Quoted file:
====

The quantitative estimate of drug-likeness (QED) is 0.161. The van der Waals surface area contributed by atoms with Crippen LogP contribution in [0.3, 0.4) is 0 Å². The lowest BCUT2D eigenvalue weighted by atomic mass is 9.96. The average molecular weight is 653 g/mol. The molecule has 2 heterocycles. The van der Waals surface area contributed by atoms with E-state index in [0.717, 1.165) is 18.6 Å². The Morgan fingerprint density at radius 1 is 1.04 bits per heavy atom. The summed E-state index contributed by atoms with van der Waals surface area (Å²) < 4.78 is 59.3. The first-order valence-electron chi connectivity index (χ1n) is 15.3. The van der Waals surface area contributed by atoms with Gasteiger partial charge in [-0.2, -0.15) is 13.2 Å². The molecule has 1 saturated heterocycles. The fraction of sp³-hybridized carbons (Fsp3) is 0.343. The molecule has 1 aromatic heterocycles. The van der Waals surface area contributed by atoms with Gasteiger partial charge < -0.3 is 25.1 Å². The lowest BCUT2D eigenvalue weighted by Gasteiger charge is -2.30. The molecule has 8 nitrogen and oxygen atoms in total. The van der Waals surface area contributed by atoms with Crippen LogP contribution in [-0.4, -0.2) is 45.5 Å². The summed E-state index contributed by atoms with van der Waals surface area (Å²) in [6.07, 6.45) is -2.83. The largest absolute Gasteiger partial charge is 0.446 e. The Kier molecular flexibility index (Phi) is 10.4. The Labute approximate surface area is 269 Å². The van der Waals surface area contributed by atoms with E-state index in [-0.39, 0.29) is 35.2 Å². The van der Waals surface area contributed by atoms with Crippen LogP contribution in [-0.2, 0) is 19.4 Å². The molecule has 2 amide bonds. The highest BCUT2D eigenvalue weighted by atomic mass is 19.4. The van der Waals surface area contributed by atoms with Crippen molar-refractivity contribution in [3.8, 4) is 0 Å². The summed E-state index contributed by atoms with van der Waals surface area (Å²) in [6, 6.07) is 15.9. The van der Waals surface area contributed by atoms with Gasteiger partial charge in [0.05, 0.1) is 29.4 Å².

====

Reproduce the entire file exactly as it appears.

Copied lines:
The quantitative estimate of drug-likeness (QED) is 0.161. The van der Waals surface area contributed by atoms with Crippen LogP contribution in [0.3, 0.4) is 0 Å². The lowest BCUT2D eigenvalue weighted by atomic mass is 9.96. The average molecular weight is 653 g/mol. The molecule has 2 heterocycles. The van der Waals surface area contributed by atoms with E-state index in [0.717, 1.165) is 18.6 Å². The Morgan fingerprint density at radius 1 is 1.04 bits per heavy atom. The summed E-state index contributed by atoms with van der Waals surface area (Å²) < 4.78 is 59.3. The first-order valence-electron chi connectivity index (χ1n) is 15.3. The van der Waals surface area contributed by atoms with Gasteiger partial charge in [-0.2, -0.15) is 13.2 Å². The molecule has 1 saturated heterocycles. The fraction of sp³-hybridized carbons (Fsp3) is 0.343. The molecule has 1 aromatic heterocycles. The van der Waals surface area contributed by atoms with Gasteiger partial charge < -0.3 is 25.1 Å². The lowest BCUT2D eigenvalue weighted by Gasteiger charge is -2.30. The molecule has 8 nitrogen and oxygen atoms in total. The van der Waals surface area contributed by atoms with Crippen LogP contribution in [-0.4, -0.2) is 45.5 Å². The summed E-state index contributed by atoms with van der Waals surface area (Å²) in [6.07, 6.45) is -2.83. The largest absolute Gasteiger partial charge is 0.446 e. The Kier molecular flexibility index (Phi) is 10.4. The Labute approximate surface area is 269 Å². The van der Waals surface area contributed by atoms with E-state index in [-0.39, 0.29) is 35.2 Å². The van der Waals surface area contributed by atoms with Crippen LogP contribution in [-0.2, 0) is 19.4 Å². The molecule has 2 amide bonds. The highest BCUT2D eigenvalue weighted by atomic mass is 19.4. The van der Waals surface area contributed by atoms with Crippen molar-refractivity contribution in [3.8, 4) is 0 Å². The summed E-state index contributed by atoms with van der Waals surface area (Å²) in [6, 6.07) is 15.9. The van der Waals surface area contributed by atoms with Gasteiger partial charge in [0.05, 0.1) is 29.4 Å².